The trouble with LinkedIn engagement

Yam Regev shared some interesting data about LinkedIn engagement on LinkedIn.

My LinkedIn activity stats (on average):
– Textual post: 3k views
– Post with a video: 4K views
– Post with an image: 6.5k views

  • Published article: 80 views

You read it right, it is generating only 80 views.

If I put so much effort in it, why do I get only 1% of the views I see from other kind of posts?

To have more traction and content on its platform, LinkedIn will have to change this realty.

I tried to share my thoughts about LinkedIn engagement with him in the comments but it seems my feedback was too long for the comment box so I shared a shortened version instead. Here is my original comment:

I don’t think this is limited to LinkedIn. The major social networks optimize the interactions that keep people on the sites and clicking. I suspect text posts, videos and image posts keep people moving through the site. They are fairly low friction content pieces, easy to engage with through likes and comments and easy to consume before moving on to more. They’re the digital equivalent of snacking – high volume.

When it comes to articles, they are longer form and people need to dedicate more time to reading the articles. It would be interesting to have % complete metrics like you have on Medium to see how much of an article people read before abandoning it.

You’d probably find that people view longer articles less frequently because they prefer to snack on social media and not spend time reading the articles in their entirety. The problem with this is that it tends to discourage longer form content. It also doesn’t help all that much to write longer form stuff elsewhere and share it here because these services optimize for keeping people in the service, not making it easier for them to leave for sites outside the social network.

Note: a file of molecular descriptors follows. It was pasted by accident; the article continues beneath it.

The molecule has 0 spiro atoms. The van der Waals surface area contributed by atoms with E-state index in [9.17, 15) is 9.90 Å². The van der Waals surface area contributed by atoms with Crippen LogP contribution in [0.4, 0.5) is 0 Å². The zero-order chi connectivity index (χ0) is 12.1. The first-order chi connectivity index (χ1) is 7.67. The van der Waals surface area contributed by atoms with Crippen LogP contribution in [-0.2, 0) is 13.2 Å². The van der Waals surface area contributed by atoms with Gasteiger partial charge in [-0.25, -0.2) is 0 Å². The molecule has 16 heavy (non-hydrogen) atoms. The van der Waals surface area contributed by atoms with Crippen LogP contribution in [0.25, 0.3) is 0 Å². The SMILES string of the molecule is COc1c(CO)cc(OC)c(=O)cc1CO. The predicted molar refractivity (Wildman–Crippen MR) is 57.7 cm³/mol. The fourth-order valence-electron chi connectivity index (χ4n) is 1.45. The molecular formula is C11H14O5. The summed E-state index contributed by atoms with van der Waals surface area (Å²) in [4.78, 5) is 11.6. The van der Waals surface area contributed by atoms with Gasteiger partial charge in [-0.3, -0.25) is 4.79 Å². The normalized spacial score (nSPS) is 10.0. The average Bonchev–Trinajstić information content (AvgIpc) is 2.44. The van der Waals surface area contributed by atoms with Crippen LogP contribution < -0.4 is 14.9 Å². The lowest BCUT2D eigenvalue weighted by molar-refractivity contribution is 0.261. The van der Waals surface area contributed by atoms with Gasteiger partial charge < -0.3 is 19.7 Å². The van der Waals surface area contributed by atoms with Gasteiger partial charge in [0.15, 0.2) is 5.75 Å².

Image credit: kaboompics

Privacy is contextual and social

Privacy is more than a couple settings and a consent checkbox on a form somewhere. Privacy and publicity seem to be pretty straightforward concepts and, legally, they are treated fairly superficially and defined mechanically.

A result of that is a similarly superficial treatment in conversations about privacy and publicity in social and commercial engagements which rarely touches on what privacy really means to us.

This leaves us fundamentally confused and conflicted about privacy because we have a deeper sense of what privacy means to us but the typical conversation about privacy lacks the language to describe that deeper sense of it all.

Anil Dash and dana boyd recently published articles on Medium titled “What is Public?” and “What is Privacy?”, respectively, which dive deeper into what publicity and privacy mean to us. If you are interested in what privacy and publicity mean in modern times, you should read both articles carefully:

View story at Medium.com

and

View story at Medium.com

One of the paragraphs in Dash’s article that stood out for me was this one: